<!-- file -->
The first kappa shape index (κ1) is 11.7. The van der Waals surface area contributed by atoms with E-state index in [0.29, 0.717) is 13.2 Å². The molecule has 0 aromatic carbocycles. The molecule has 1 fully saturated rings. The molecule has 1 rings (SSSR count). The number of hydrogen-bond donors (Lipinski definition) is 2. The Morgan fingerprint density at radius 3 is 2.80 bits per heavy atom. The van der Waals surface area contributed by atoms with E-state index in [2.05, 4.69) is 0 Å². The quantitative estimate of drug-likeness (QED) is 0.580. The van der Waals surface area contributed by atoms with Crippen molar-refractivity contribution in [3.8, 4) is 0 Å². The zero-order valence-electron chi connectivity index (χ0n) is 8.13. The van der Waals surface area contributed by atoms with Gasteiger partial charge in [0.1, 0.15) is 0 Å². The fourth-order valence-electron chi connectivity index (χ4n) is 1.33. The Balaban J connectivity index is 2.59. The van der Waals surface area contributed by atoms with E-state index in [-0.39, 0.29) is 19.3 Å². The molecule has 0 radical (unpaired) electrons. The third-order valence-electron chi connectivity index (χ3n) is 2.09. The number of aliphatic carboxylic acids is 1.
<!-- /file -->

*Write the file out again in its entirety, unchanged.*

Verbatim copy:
The first kappa shape index (κ1) is 11.7. The van der Waals surface area contributed by atoms with E-state index in [0.29, 0.717) is 13.2 Å². The molecule has 0 aromatic carbocycles. The molecule has 1 fully saturated rings. The molecule has 1 rings (SSSR count). The number of hydrogen-bond donors (Lipinski definition) is 2. The Morgan fingerprint density at radius 3 is 2.80 bits per heavy atom. The van der Waals surface area contributed by atoms with E-state index in [2.05, 4.69) is 0 Å². The quantitative estimate of drug-likeness (QED) is 0.580. The van der Waals surface area contributed by atoms with Crippen molar-refractivity contribution in [3.8, 4) is 0 Å². The zero-order valence-electron chi connectivity index (χ0n) is 8.13. The van der Waals surface area contributed by atoms with Gasteiger partial charge in [0.1, 0.15) is 0 Å². The fourth-order valence-electron chi connectivity index (χ4n) is 1.33. The Balaban J connectivity index is 2.59. The van der Waals surface area contributed by atoms with E-state index in [-0.39, 0.29) is 19.3 Å². The molecule has 0 radical (unpaired) electrons. The third-order valence-electron chi connectivity index (χ3n) is 2.09. The number of aliphatic carboxylic acids is 1.